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Numéro d'Appel MARBEC @ isabelle.vidal-ayouba @ collection 1409
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Auteur Tremblay, Y.; Robinson, P.W.; Costa, D.P.
Titre (up) A parsimonious approach to modeling animal movement data Type Article scientifique
Année 2009 Publication Revue Abrégée PLoS ONE
Volume 4 Numéro 3 Pages
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Résumé Animal tracking is a growing field in ecology and previous work has shown that simple speed filtering of tracking data is not sufficient and that improvement of tracking location estimates are possible. To date, this has required methods that are complicated and often time-consuming (state-space models), resulting in limited application of this technique and the potential for analysis errors due to poor understanding of the fundamental framework behind the approach. We describe and test an alternative and intuitive approach consisting of bootstrapping random walks biased by forward particles. The model uses recorded data accuracy estimates, and can assimilate other sources of data such as sea-surface temperature, bathymetry and/or physical boundaries. We tested our model using ARGOS and geolocation tracks of elephant seals that also carried GPS tags in addition to PTTs, enabling true validation. Among pinnipeds, elephant seals are extreme divers that spend little time at the surface, which considerably impact the quality of both ARGOS and light-based geolocation tracks. Despite such low overall quality tracks, our model provided location estimates within 4.0, 5.5 and 12.0 km of true location 50% of the time, and within 9, 10.5 and 20.0 km 90% of the time, for above, equal or below average elephant seal ARGOS track qualities, respectively. With geolocation data, 50% of errors were less than 104.8 km (<0.94°), and 90% were less than 199.8 km (<1.80°). Larger errors were due to lack of sea-surface temperature gradients. In addition we show that our model is flexible enough to solve the obstacle avoidance problem by assimilating high resolution coastline data. This reduced the number of invalid on-land location by almost an order of magnitude. The method is intuitive, flexible and efficient, promising extensive utilization in future research.
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Numéro d'Appel LL @ pixluser @ collection 49
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Auteur Meynard, C.N.; Mouillot, D.; Mouquet, N.; Douzery, E.J.P.
Titre (up) A Phylogenetic Perspective on the Evolution of Mediterranean Teleost Fishes Type Article scientifique
Année 2012 Publication Revue Abrégée PLoS One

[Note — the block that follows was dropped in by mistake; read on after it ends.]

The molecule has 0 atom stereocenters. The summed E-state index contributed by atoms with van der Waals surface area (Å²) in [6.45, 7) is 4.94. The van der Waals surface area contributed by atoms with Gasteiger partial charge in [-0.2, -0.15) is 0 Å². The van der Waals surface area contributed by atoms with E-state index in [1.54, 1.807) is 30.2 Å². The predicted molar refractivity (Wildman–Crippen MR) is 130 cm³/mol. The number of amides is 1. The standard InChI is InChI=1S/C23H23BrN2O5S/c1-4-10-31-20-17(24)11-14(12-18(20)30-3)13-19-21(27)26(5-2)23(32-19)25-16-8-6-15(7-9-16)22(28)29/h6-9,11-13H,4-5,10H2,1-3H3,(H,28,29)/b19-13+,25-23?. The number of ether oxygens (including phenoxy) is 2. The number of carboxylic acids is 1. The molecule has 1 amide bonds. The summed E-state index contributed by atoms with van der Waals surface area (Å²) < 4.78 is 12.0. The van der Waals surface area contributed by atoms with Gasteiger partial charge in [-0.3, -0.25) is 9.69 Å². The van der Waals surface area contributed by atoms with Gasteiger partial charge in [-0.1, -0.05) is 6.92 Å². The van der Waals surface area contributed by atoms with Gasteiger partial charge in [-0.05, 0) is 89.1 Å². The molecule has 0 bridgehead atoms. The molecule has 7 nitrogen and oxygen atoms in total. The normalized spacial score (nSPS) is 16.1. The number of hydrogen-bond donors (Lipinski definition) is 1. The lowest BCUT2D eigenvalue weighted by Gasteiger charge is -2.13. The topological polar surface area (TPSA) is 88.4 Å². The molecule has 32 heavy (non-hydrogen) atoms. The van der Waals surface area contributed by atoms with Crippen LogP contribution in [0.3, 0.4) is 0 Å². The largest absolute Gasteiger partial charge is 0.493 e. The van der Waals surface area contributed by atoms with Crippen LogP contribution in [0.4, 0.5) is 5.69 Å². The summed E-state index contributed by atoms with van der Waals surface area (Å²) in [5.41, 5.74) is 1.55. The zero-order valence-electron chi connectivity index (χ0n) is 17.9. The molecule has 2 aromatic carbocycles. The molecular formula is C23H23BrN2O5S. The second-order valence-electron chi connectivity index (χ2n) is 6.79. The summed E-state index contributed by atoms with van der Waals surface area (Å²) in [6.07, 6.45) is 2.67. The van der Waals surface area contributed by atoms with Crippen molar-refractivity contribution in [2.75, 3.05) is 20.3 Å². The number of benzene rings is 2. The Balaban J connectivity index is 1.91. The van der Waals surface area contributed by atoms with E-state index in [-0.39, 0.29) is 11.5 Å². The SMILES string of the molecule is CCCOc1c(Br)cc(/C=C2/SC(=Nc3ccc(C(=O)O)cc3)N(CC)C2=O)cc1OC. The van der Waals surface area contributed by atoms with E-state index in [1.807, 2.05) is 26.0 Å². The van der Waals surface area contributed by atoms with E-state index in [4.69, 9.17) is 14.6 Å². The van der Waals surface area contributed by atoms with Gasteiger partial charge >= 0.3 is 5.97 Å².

Volume 7 Numéro 5 Pages
Mots-Clés cytochrome-b; divergence time; diversification; dna sequences; missing data; mitochondrial genome sequences; molecular phylogeny; nuclear; ray-finned fishes; tetraodontiform fishes
Résumé The Mediterranean Sea is a highly diverse, highly studied, and highly impacted biogeographic region, yet no phylogenetic reconstruction of fish diversity in this area has been published to date. Here, we infer the timing and geographic origins of Mediterranean teleost species diversity using nucleotide sequences collected from GenBank. We assembled a DNA supermatrix composed of four mitochondrial genes (12S ribosomal DNA, 16S ribosomal DNA, cytochrome c oxidase subunit I and cytochrome b) and two nuclear genes (rhodopsin and recombination activating gene I), including 62% of Mediterranean teleost species plus 9 outgroups. Maximum likelihood and Bayesian phylogenetic and dating analyses were calibrated using 20 fossil constraints. An additional 124 species were grafted onto the chronogram according to their taxonomic affinity, checking for the effects of taxonomic coverage in subsequent diversification analyses. We then interpreted the time-line of teleost diversification in light of Mediterranean historical biogeography, distinguishing non-endemic natives, endemics and exotic species. Results show that the major Mediterranean orders are of Cretaceous origin, specifically similar to 100-80 Mya, and most Perciformes families originated 80-50 Mya. Two important clade origin events were detected. The first at 100-80 Mya, affected native and exotic species, and reflects a global diversification period at a time when the Mediterranean Sea did not yet exist. The second occurred during the last 50 Mya, and is noticeable among endemic and native species, but not among exotic species. This period corresponds to isolation of the Mediterranean from Indo-Pacific waters before the Messinian salinity crisis. The Mediterranean fish fauna illustrates well the assembly of regional faunas through origination and immigration, where dispersal and isolation have shaped the emergence of a biodiversity hotspot.